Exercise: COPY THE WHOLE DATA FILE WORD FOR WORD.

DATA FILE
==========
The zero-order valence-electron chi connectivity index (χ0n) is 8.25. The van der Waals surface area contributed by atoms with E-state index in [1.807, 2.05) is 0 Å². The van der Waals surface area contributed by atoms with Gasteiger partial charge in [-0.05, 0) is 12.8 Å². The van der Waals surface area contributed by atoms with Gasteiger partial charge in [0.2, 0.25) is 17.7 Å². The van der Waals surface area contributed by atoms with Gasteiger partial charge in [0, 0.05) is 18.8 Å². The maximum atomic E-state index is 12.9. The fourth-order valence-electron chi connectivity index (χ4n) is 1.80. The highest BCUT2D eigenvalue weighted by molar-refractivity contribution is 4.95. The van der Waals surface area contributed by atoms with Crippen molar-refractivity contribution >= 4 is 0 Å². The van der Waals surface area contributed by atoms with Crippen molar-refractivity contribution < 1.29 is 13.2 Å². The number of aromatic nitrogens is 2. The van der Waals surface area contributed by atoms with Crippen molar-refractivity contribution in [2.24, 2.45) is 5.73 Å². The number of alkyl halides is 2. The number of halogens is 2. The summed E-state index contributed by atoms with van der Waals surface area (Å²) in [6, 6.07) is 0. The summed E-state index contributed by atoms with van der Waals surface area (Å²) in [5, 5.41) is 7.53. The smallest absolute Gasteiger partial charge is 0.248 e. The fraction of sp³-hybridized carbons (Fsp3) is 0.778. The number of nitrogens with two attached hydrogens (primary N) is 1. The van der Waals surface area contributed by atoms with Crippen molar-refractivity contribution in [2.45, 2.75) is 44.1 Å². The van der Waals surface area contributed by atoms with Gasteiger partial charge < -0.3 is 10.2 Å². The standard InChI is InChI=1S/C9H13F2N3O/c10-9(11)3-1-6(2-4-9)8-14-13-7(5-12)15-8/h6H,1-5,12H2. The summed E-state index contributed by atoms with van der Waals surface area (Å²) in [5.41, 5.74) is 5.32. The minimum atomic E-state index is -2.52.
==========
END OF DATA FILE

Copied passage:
The zero-order valence-electron chi connectivity index (χ0n) is 8.25. The van der Waals surface area contributed by atoms with E-state index in [1.807, 2.05) is 0 Å². The van der Waals surface area contributed by atoms with Gasteiger partial charge in [-0.05, 0) is 12.8 Å². The van der Waals surface area contributed by atoms with Gasteiger partial charge in [0.2, 0.25) is 17.7 Å². The van der Waals surface area contributed by atoms with Gasteiger partial charge in [0, 0.05) is 18.8 Å². The maximum atomic E-state index is 12.9. The fourth-order valence-electron chi connectivity index (χ4n) is 1.80. The highest BCUT2D eigenvalue weighted by molar-refractivity contribution is 4.95. The van der Waals surface area contributed by atoms with Crippen molar-refractivity contribution >= 4 is 0 Å². The van der Waals surface area contributed by atoms with Crippen molar-refractivity contribution < 1.29 is 13.2 Å². The number of aromatic nitrogens is 2. The van der Waals surface area contributed by atoms with Crippen molar-refractivity contribution in [2.24, 2.45) is 5.73 Å². The number of alkyl halides is 2. The number of halogens is 2. The summed E-state index contributed by atoms with van der Waals surface area (Å²) in [6, 6.07) is 0. The summed E-state index contributed by atoms with van der Waals surface area (Å²) in [5, 5.41) is 7.53. The smallest absolute Gasteiger partial charge is 0.248 e. The fraction of sp³-hybridized carbons (Fsp3) is 0.778. The number of nitrogens with two attached hydrogens (primary N) is 1. The van der Waals surface area contributed by atoms with Crippen molar-refractivity contribution in [2.45, 2.75) is 44.1 Å². The van der Waals surface area contributed by atoms with Gasteiger partial charge < -0.3 is 10.2 Å². The standard InChI is InChI=1S/C9H13F2N3O/c10-9(11)3-1-6(2-4-9)8-14-13-7(5-12)15-8/h6H,1-5,12H2. The summed E-state index contributed by atoms with van der Waals surface area (Å²) in [5.41, 5.74) is 5.32. The minimum atomic E-state index is -2.52.